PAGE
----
Dungeon Design 101

I was reading the Alexandrian post about the 5th Edition D&D announcement and was struck by a couple of commenters saying they wanted to see a guide to dungeon creation; that no such thing yet exists. This is a real shame, since one of the primary tasks of a DM is creating environments for the PCs to play in, and making a fun and useful one is hardly an intuitive process. Well, allow me to attempt to fill the need to some tiny extent.

Keep in mind that in this context, “dungeon” doesn’t just refer to an underground fortified construction; it’s the term for any set-piece area that the players explore on a local scale, often with a relatively high density of challenges for them to overcome and rewards for them to collect. “Dungeons” are usually clearly separated from the outside world in some way and subdivided into units – rooms, halls, open spaces, filled spaces. That said, dungeons can have a variety of purposes, and these should be the primary consideration when you design each one.

What kind of play is the party interested in? Exploration? Tactical combat? Puzzle-solving? Do they like short, fierce encounters with downtime in between, long running battles, or carefully-planned surgical strikes? Do they want to sneak past enemies or negotiate with them instead of fighting at all?

And nearly as importantly, what is the function of the dungeon in the campaign world? A temple or other religious location would be relatively accessible for its worshipers, even if well-hidden, and most will be open, with the construction focusing on central holy spots and relatively large public areas. A military installation, on the other hand, would be better defended, not only by its inhabitants but also as much as possible by its construction and location within the landscape. A animal’s home will be simple, with greater numbers of exits if it supports a large colony or if its inhabitants have natural predators. And so on.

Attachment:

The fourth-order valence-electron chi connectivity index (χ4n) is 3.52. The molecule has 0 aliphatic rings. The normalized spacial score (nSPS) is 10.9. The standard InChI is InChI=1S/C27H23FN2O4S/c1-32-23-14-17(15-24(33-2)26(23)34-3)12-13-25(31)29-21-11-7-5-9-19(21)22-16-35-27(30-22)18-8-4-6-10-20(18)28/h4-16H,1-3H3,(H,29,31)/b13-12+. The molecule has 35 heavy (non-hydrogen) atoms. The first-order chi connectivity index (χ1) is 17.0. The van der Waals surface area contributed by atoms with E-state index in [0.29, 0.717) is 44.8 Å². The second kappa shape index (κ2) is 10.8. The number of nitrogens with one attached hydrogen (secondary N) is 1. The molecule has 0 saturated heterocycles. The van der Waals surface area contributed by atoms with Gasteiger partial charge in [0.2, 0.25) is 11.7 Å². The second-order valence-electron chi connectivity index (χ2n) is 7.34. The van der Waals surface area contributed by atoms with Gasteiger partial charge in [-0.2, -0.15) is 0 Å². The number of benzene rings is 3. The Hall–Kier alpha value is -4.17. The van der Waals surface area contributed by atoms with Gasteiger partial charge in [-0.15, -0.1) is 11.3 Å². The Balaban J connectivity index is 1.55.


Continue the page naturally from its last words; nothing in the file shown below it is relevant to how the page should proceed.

Suddenly, a Dungeon!

Sometimes, a random encounter table produces something that would logically have a home base, and you need to create one on the fly. Sometimes, the party wants to do something that you’re not ready for yet and you need a quick distraction that you can pass of as a random encounter. Either way, there may be times when you want to design a dungeon in short order. I suspect that your best friend here is randomness. Need a floor plan or map? Do an image search. Find an online dungeon generator. Zak S. has some excellent advice on whipping up a dungeon in short order, or just making a really creative one in your spare time.

Let’s say you’re not online, though, and you need a dungeon right now. It’s time to break out the dice and let randomness guide you. I’m going to include an appendix at the end of this with an example of using dice rolls to create a dungeon on the fly, but for now think about some aspects of a dungeon that could be whipped up that way. In the meantime, there are some elements of design that should inform any dungeon, whether you’re making it up as you go or crafting it lovingly before you even have a campaign to use it in.

General Guidelines

1. Know the dungeon. Is this a natural cave? An animal’s den? If it’s an artificial structure, what is the culture of the people who made it… and of anyone that’s lived there since? This isn’t something you need to tell your players directly, but knowing a dungeon’s motif makes it easier to add detail on the fly, and can give the whole thing verisimilitude. Little details like the tools being made of bronze instead of iron, or the walls being decorated with a particular art style, can go a long way toward full player immersion in the world.

There’s more to this than just coherent flavor text, though: knowing a dungeon helps you draw the floor plan. If it’s a kind of building or locale that exists in real life, look at those for inspiration; otherwise think about what design choices the builders would have made. A place made with defense in mind will have narrower halls and more chokepoints and death-trap rooms (think of the inside of a gatehouse) than a place made mostly for living or practicing a trade in. Poor builders will leave more plain construction and smaller spaces than rich ones.